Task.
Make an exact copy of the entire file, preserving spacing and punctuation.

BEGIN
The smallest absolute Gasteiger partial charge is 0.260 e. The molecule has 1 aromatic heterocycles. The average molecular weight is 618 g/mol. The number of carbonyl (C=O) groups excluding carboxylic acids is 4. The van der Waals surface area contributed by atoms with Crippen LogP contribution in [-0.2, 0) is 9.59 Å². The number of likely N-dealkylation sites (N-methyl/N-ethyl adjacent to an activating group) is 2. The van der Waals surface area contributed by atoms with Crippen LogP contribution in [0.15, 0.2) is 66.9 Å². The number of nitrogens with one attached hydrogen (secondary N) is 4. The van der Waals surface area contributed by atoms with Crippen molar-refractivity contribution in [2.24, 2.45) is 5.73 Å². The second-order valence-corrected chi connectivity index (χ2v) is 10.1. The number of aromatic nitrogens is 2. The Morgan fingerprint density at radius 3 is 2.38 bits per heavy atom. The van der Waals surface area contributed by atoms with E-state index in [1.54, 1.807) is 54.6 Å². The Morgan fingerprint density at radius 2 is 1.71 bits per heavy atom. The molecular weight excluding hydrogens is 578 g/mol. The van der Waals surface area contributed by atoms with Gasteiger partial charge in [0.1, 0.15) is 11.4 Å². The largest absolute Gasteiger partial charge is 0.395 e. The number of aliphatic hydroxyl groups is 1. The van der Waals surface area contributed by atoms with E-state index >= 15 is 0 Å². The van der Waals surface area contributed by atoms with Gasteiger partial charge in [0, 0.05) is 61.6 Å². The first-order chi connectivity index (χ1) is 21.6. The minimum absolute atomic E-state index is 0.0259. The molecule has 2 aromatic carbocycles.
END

The smallest absolute Gasteiger partial charge is 0.260 e. The molecule has 1 aromatic heterocycles. The average molecular weight is 618 g/mol. The number of carbonyl (C=O) groups excluding carboxylic acids is 4. The van der Waals surface area contributed by atoms with Crippen LogP contribution in [-0.2, 0) is 9.59 Å². The number of likely N-dealkylation sites (N-methyl/N-ethyl adjacent to an activating group) is 2. The van der Waals surface area contributed by atoms with Crippen LogP contribution in [0.15, 0.2) is 66.9 Å². The number of nitrogens with one attached hydrogen (secondary N) is 4. The van der Waals surface area contributed by atoms with Crippen molar-refractivity contribution in [2.24, 2.45) is 5.73 Å². The second-order valence-corrected chi connectivity index (χ2v) is 10.1. The number of aromatic nitrogens is 2. The Morgan fingerprint density at radius 3 is 2.38 bits per heavy atom. The van der Waals surface area contributed by atoms with E-state index in [1.54, 1.807) is 54.6 Å². The Morgan fingerprint density at radius 2 is 1.71 bits per heavy atom. The molecular weight excluding hydrogens is 578 g/mol. The van der Waals surface area contributed by atoms with Gasteiger partial charge in [0.1, 0.15) is 11.4 Å². The largest absolute Gasteiger partial charge is 0.395 e. The number of aliphatic hydroxyl groups is 1. The van der Waals surface area contributed by atoms with E-state index >= 15 is 0 Å². The van der Waals surface area contributed by atoms with Gasteiger partial charge in [0, 0.05) is 61.6 Å². The first-order chi connectivity index (χ1) is 21.6. The minimum absolute atomic E-state index is 0.0259. The molecule has 2 aromatic carbocycles.